Who was Saint Edmund of Abington and why is one of our bells named after him, but with a different spelling?

Edmund was a 13th century British teacher of Mathematics and Dialectics (similar to Debate), who studied Theology, was ordained, and became celebrated for his integrity. Pope Gregory IX appointed him Archbishop of Canterbury, but he came into conflict with King and Pope over politics. He died while traveling in Poitingy, France, was buried there, and canonized in 1246 after miracles were reported at his grave. St. Edmund’s Hall Oxford, and St. Edmund’s College Cambridge in England were both named for him. Closer to home, the Society of St. Edmund, a religious order established in his name in France in 1843, moved to the U.S.in 1889, and became active in Alabama in the 1930s, supporting African Americans through the Civil Rights era. Today, the saint’s right arm relic is in a shrine near Mystic, CT – at St. Edmund’s Retreat, a house for all, including “those whose life experiences have alienated them from God and the Church.”

Philadelphia Archbishop
Edmond Francis Prendergast

Philadelphia’s Edmond name connection dates back to Archbishop Edmond Prendergast (Auxiliary Bishop 1897-1911; Archbishop 1911-1918), whose patron saint and inspiration was “St. Edmond of Abington” (which he spelled with an o) and who named a number of local institutions in the saint’s honor. Our Faith-Filled Heritage states that “in 1912 the archbishop founded Saint Edmond Parish in South Philadelphia and in 1914, a new residence building for students at Saint Charles Seminary was named Saint Edmond’s Hall. He also saw to the founding of Saint Edmond’s Home for Children, at 44th Street and Haverford Avenue. This home…was the first Catholic school in the United States to provide educational opportunities for severely handicapped youth.”

Bishop Prendergast was a fairly busy guy. According to Encyclopedia.com, in addition to his various Saint Edmond projects, “During his episcopate he increased the number of parishes from 297 to 327, provided parochial schools for 23,000 more children, erected the free West Catholic High School for boys, and opened the free Hallahan High School for girls… He opened the Archbishop Ryan Memorial for the Training of Deaf Mutes, the Madonna House for Italian immigrants, a similar home for the Spanish-speaking immigrants, St. Francis Country Home for Convalescents… a boarding home for working girls, and three new orphanages… He established the Catholic Home Bureau, sponsored the erection of the Misericordia Hospital, and provided a Catholic hospital for Allentown.. Under his direction the forerunner of the Newman Club was established at the University of Pennsylvania, Philadelphia.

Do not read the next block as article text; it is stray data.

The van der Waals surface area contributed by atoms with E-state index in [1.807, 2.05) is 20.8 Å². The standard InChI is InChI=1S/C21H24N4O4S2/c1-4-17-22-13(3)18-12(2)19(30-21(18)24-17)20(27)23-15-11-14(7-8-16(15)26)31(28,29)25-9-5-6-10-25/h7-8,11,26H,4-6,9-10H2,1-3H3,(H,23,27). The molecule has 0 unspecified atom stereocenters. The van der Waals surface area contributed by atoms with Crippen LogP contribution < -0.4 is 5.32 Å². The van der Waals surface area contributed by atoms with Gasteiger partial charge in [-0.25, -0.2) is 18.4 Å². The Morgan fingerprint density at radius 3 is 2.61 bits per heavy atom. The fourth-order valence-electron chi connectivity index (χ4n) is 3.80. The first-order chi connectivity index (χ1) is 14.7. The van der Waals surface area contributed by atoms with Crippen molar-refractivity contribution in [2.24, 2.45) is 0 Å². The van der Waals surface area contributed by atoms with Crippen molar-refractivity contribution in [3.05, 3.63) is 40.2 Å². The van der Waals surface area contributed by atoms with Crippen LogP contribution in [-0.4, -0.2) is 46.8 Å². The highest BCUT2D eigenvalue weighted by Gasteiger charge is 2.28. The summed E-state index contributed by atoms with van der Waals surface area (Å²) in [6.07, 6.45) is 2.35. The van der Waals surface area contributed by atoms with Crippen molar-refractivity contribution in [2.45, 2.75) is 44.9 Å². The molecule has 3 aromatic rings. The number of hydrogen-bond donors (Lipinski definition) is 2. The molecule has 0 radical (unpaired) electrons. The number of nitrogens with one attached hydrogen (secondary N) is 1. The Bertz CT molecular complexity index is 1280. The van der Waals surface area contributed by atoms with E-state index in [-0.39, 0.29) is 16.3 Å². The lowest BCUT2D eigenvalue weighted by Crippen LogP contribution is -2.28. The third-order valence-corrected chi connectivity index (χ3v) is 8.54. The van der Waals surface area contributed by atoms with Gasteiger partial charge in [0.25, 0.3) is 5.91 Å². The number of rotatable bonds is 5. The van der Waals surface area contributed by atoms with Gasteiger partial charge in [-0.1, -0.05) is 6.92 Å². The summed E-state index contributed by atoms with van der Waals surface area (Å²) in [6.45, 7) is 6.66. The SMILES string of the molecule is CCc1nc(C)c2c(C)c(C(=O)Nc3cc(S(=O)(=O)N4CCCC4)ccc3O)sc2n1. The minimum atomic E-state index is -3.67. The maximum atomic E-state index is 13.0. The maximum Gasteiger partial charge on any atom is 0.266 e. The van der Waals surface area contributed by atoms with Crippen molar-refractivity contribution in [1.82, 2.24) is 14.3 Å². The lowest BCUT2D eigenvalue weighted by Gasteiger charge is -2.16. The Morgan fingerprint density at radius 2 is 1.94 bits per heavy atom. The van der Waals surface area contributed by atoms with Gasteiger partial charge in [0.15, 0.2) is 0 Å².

Reverend Michael Crane – our Second Pastor – knew the Archbishop well, having been his Assistant at St. Malachy’s Church from 1889 to 1903 – through the period when Reverend Prendergast was appointed the first Auxiliary Bishop of Philadelphia in 1897. When Reverend Crane, himself, became an Auxiliary Bishop at SFDS in 1921, the Catholic Standard reported that he paid homage: Bishop Crane’s chosen motto “‘Ut Sim Fidelis’ – ‘That I may be faithful’ – is the same as that of the Most Rev. Edmond F. Prendergast, D.D., the late, lamented Archbishop who departed this life on February 26, 1918.

Our church tower bells, installed in 1916, were called Adolph, Michael, Elizabeth, Anthony, Cecilia, Theresa, Edmond, John, Thomas, Maurice and Gervase. They were ostensibly named after saints, but the names also had other associations. Adolph probably referenced sculptor Adolfo de Nesti, who went missing that year; Michael would have been the pastor, Rev. Michael Crane; Elizabeth likely honored Elizabeth Lippe, donor of the bells; Gervase probably honored the pastor’s sibling, Mother Mary Gervase, IHM; and the bell named Edmond almost certainly honored the Archbishop.

Today, there’s another Edmond of note, perched in the choir loft by the bell tower: look up and wave to Edmond Collins after Mass, who manages our parish livestream video and Youtube channel along with Susanna Collins!

Find it here and please help by subscribing:

https://www.youtube.com/channel/UCkJF5ohnZQGikuhxV6OJV5w